National Park of American Samoa

Pago Pago, American Samoa
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The Wonder
South Pacific rain forests and coral reefs in a gorgeous, remote tropical oasis. The only National Park south of the equator.
The Adventures
Snorkeling, swimming, hiking, beachwalking, sightseeing, nature study; exploring island rain forests and reefs
One for the Bucket List
Hike to the summit of Mt. Alava on Tutuila, American Samoa's main island. Ascend the lush and forested, serpentine spine of the island for magnificent views from shore to shore. You can access the trailhead at Fagasa Pass, a little more than a mile southwest of Pago Pago. Prepare on taking 4 to 8 hours to hike the 7.4-mile round trip to the summit and back. See more info about the hike.

On account of its remote location (and American Samoa's relatively tiny population), fewer than 4,000 people visit the park each year. For perspective, more people hike Diamond Head Crater near Waikiki, HI, in a single weekend than all the travelers hiking National Park of American Samoa in an entire year. So enjoy tropical solitude. To continue adventuring, also consider the park's even more remote trails on Ta'u and Ofu islands. See details and maps for the trails.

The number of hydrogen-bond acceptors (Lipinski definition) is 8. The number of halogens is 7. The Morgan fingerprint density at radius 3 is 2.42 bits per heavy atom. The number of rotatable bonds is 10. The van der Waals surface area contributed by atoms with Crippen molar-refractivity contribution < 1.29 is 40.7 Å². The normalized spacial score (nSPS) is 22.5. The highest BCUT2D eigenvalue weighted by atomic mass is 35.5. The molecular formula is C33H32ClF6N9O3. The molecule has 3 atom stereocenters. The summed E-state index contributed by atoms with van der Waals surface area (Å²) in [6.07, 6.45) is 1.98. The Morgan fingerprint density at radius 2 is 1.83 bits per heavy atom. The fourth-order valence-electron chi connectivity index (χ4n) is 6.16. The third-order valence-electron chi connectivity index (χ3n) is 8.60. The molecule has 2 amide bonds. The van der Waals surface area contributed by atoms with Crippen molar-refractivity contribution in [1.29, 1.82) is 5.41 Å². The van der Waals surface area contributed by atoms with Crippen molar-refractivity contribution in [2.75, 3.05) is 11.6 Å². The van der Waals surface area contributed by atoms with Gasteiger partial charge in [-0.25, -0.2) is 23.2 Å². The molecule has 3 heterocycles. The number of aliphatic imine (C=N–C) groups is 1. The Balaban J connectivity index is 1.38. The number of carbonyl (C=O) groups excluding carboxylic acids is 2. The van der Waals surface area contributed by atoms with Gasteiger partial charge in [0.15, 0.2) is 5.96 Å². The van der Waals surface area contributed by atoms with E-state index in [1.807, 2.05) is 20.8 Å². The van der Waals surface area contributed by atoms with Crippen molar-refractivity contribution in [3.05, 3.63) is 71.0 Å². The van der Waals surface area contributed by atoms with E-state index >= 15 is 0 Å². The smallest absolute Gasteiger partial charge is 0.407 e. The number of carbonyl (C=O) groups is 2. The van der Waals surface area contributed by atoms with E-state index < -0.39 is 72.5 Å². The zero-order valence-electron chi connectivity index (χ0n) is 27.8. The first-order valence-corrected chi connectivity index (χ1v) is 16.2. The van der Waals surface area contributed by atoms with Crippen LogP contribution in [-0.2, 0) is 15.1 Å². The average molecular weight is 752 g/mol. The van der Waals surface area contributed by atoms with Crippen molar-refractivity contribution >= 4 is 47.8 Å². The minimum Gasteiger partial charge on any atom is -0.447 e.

Seasons and Hours
The park is open all year, but has few facilities (which are still under development). There is a temporary visitor center in Ottoville (near the Pago Pago International Airport) open only during weekdays.
Getting There
American Samoa is roughly a 5-6 hour flight from Honolulu, HI, with Hawaiian Airlines being the only major U.S. carrier offering flights to Pago Pago (two weekly flights from Honolulu).
Average Temps (ºF) High/Low
January - 87/76
April - 87/76
July - 84/75
October - 85/76

Approximate Flight Time From...
Los Angeles, CA - 10-11 hours
Seattle - 11-12 hours
Chicago, IL - 14-15 hours
New York, NY - 15-16 hours
National Park of American Samoa

Fill Your Bucket List With Bewilderness

America the beautiful. You got that right. From the skytops of the world's tallest trees to the underwater color-play of tropical reefs, the National Park Service (NPS) oversees hundreds of parks and areas to conserve many of our country's most precious natural wonders.

Fewer than half of the national parks charge entrance fees, which usually range from $5 to $25 (often just per vehicle). Children 16 and under are always admitted for free. Daily fees for camping usually range between $10 and $20 per party.

If you're planning on visiting multiple parks, the NPS also offers America the Beautiful Passes that cover entrance fees at any national park.
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